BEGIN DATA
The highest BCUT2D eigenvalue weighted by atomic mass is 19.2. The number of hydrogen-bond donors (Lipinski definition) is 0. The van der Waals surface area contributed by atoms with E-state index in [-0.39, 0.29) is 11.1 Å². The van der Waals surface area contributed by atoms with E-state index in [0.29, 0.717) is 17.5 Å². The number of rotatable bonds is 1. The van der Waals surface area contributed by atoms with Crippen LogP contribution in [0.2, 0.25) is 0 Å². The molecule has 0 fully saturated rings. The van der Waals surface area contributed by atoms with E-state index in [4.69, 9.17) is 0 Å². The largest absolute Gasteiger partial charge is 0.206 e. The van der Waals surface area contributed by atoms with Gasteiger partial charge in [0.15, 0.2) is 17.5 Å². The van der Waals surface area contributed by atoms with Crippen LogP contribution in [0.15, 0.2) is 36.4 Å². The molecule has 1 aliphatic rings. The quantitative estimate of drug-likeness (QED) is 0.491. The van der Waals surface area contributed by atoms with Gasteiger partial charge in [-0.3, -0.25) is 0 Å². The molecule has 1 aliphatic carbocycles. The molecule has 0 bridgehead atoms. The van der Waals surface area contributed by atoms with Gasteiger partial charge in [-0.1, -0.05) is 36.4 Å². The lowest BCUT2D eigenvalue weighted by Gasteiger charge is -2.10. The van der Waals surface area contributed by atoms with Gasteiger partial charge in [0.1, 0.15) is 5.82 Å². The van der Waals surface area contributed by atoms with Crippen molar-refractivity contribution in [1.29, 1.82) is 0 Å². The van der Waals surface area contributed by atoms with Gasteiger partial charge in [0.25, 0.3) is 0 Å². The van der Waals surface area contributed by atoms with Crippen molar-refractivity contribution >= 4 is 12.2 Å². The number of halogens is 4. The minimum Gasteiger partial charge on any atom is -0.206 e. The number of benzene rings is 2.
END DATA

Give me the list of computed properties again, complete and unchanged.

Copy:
The highest BCUT2D eigenvalue weighted by atomic mass is 19.2. The number of hydrogen-bond donors (Lipinski definition) is 0. The van der Waals surface area contributed by atoms with E-state index in [-0.39, 0.29) is 11.1 Å². The van der Waals surface area contributed by atoms with E-state index in [0.29, 0.717) is 17.5 Å². The number of rotatable bonds is 1. The van der Waals surface area contributed by atoms with Crippen LogP contribution in [0.2, 0.25) is 0 Å². The molecule has 0 fully saturated rings. The van der Waals surface area contributed by atoms with E-state index in [4.69, 9.17) is 0 Å². The largest absolute Gasteiger partial charge is 0.206 e. The van der Waals surface area contributed by atoms with Gasteiger partial charge in [0.15, 0.2) is 17.5 Å². The van der Waals surface area contributed by atoms with Crippen LogP contribution in [0.15, 0.2) is 36.4 Å². The molecule has 1 aliphatic rings. The quantitative estimate of drug-likeness (QED) is 0.491. The van der Waals surface area contributed by atoms with Gasteiger partial charge in [-0.3, -0.25) is 0 Å². The molecule has 1 aliphatic carbocycles. The molecule has 0 bridgehead atoms. The van der Waals surface area contributed by atoms with Gasteiger partial charge in [-0.1, -0.05) is 36.4 Å². The lowest BCUT2D eigenvalue weighted by Gasteiger charge is -2.10. The van der Waals surface area contributed by atoms with Gasteiger partial charge in [0.1, 0.15) is 5.82 Å². The van der Waals surface area contributed by atoms with Crippen molar-refractivity contribution in [1.29, 1.82) is 0 Å². The van der Waals surface area contributed by atoms with Gasteiger partial charge in [0.25, 0.3) is 0 Å². The van der Waals surface area contributed by atoms with Crippen molar-refractivity contribution >= 4 is 12.2 Å². The number of halogens is 4. The minimum Gasteiger partial charge on any atom is -0.206 e. The number of benzene rings is 2.